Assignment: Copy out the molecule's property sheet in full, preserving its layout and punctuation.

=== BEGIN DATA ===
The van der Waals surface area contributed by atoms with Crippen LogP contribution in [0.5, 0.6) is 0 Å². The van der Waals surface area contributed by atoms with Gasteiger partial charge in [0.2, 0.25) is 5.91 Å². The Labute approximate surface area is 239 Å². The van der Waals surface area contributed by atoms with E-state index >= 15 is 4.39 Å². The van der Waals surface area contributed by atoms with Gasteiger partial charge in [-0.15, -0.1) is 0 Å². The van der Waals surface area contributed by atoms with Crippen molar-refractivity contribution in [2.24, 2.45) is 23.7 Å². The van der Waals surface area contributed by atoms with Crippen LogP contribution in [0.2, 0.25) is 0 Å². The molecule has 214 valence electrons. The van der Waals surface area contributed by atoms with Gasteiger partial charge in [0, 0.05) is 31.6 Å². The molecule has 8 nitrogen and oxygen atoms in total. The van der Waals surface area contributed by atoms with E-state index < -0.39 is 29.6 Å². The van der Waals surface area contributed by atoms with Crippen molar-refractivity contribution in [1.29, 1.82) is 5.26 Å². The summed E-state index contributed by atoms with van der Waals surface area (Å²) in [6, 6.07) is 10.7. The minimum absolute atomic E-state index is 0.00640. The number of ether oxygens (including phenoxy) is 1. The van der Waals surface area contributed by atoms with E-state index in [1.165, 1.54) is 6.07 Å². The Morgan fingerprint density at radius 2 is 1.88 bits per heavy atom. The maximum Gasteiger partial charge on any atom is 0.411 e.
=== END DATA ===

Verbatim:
The van der Waals surface area contributed by atoms with Crippen LogP contribution in [0.5, 0.6) is 0 Å². The van der Waals surface area contributed by atoms with Gasteiger partial charge in [0.2, 0.25) is 5.91 Å². The Labute approximate surface area is 239 Å². The van der Waals surface area contributed by atoms with E-state index >= 15 is 4.39 Å². The van der Waals surface area contributed by atoms with Gasteiger partial charge in [-0.15, -0.1) is 0 Å². The van der Waals surface area contributed by atoms with Crippen molar-refractivity contribution in [2.24, 2.45) is 23.7 Å². The van der Waals surface area contributed by atoms with Crippen LogP contribution in [0.2, 0.25) is 0 Å². The molecule has 214 valence electrons. The van der Waals surface area contributed by atoms with Gasteiger partial charge in [0, 0.05) is 31.6 Å². The molecule has 8 nitrogen and oxygen atoms in total. The van der Waals surface area contributed by atoms with E-state index < -0.39 is 29.6 Å². The van der Waals surface area contributed by atoms with Crippen molar-refractivity contribution in [1.29, 1.82) is 5.26 Å². The summed E-state index contributed by atoms with van der Waals surface area (Å²) in [6, 6.07) is 10.7. The minimum absolute atomic E-state index is 0.00640. The number of ether oxygens (including phenoxy) is 1. The van der Waals surface area contributed by atoms with E-state index in [1.165, 1.54) is 6.07 Å². The Morgan fingerprint density at radius 2 is 1.88 bits per heavy atom. The maximum Gasteiger partial charge on any atom is 0.411 e.